Sometimes the junk you find when you’re cleaning out your grandmother’s basement is … well, just that – junk. Every now and then, however, there’s something hidden among the tattered lampshades and back issues of Life that makes the lucky fortune hunters gasp when they’re told its value on “Antiques Roadshow.”
That’s part of the message behind Etsy (ETSY) .
The peer-to-peer e-commerce operation is part fortune hunter – “Hey, a Honus Wagner trading card, and in vintage condition!” – but mostly a web platform that allows individuals to sell and buy handmade bric-a-brac, do-dads and craft-making materials.
Etsy, founded in Brooklyn, NY, in 2005, has had a decidedly uneven experience in its two years as a public company. Having gone public in 2015 at $16 a share, the stock fell to below $7 and came to be regarded as the worst IPO of that year. But it’s got one attribute that the investor in e-commerce that wants to diversify a portfolio prizes above all else:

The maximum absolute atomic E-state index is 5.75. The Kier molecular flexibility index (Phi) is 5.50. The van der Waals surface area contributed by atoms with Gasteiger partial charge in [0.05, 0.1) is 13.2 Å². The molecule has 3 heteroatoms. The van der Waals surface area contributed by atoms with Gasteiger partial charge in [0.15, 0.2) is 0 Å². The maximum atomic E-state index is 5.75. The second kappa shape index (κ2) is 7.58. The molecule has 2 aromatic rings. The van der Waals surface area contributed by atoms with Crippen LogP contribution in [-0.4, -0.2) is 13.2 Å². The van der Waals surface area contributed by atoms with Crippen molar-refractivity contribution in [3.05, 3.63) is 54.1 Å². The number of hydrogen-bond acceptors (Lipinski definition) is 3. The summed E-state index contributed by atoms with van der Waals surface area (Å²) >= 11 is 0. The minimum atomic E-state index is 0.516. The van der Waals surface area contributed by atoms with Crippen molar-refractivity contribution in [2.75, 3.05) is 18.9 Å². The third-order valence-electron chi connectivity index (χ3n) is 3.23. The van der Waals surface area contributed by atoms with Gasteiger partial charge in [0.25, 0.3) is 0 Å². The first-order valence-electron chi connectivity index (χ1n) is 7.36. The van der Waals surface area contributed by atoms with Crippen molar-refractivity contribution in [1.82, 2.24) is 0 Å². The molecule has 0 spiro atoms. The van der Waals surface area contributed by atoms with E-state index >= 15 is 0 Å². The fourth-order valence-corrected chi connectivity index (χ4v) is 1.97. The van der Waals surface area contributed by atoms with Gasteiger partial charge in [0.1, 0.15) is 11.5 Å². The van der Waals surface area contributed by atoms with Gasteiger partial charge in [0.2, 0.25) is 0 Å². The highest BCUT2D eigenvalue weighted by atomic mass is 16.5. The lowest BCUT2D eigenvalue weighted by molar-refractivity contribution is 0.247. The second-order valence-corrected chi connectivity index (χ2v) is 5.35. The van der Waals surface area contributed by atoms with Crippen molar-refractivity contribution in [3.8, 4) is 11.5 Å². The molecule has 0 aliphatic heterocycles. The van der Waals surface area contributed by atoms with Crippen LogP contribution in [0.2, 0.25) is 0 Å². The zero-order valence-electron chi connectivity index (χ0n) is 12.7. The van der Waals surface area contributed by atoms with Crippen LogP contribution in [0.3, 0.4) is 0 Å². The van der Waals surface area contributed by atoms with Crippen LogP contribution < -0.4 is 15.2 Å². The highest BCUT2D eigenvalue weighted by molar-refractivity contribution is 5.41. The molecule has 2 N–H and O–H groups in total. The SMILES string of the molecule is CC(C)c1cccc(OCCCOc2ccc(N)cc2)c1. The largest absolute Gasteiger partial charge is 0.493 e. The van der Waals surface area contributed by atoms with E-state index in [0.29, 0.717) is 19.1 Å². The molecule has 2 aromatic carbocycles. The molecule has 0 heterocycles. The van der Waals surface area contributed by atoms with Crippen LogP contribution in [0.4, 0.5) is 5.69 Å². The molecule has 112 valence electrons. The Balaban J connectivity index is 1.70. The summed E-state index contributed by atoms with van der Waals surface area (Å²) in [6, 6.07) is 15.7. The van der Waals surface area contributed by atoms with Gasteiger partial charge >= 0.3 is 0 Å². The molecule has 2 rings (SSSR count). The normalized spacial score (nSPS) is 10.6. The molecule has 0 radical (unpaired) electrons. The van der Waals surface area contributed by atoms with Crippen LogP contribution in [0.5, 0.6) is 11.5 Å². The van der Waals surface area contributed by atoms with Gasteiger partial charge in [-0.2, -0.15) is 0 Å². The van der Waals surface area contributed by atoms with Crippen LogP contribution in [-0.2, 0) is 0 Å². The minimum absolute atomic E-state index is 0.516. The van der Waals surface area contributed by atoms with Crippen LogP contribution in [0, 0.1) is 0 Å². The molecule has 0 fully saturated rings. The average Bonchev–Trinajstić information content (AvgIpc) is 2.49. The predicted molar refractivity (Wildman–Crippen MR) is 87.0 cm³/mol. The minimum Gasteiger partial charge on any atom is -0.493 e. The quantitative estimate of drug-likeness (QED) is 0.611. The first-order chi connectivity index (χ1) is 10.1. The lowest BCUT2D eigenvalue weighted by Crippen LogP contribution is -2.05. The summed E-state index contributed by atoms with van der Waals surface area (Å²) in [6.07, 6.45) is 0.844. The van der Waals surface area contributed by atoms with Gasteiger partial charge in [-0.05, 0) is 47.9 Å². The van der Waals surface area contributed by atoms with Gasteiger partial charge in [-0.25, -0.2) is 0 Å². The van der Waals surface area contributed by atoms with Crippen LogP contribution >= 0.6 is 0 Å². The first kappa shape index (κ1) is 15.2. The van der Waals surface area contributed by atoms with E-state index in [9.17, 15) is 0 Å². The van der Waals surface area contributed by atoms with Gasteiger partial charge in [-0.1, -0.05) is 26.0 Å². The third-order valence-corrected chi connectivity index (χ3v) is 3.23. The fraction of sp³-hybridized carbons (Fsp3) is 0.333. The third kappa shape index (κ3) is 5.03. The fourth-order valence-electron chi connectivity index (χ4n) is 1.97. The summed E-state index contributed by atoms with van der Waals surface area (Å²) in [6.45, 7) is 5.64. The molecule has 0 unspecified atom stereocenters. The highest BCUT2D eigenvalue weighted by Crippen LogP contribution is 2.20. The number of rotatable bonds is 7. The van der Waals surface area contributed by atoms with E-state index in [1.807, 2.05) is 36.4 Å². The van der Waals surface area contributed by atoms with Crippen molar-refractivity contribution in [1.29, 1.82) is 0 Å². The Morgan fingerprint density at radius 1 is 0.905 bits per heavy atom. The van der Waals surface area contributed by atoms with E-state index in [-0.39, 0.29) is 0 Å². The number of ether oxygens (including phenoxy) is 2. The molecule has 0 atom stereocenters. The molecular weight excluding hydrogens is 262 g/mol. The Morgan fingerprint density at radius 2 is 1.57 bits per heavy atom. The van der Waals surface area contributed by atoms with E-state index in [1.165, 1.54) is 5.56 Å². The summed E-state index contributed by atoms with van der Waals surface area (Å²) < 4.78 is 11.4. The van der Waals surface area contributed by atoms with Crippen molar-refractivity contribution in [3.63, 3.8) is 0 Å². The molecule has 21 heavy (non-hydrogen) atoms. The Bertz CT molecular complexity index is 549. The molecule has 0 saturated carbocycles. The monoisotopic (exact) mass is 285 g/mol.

It’s regarded as being insulated from Amazon.com (AMZN) competition.
Its fourth quarter 2016, ended Dec. 31, is expected to show 23% growth over the year-earlier period, beating the 15% improvement that analysts had anticipated, according to a recent report from Roth Capital Partners, which recently surveyed merchandisers who sell their wares on the website.
Its 2017 revenue growth is expected to trump last year’s improvement, according to Roth. The company figures to reap the benefits of some of the sellers’ support services it has invested in over the last two years, including paid promotions, direct checkout and its Pattern website building kit.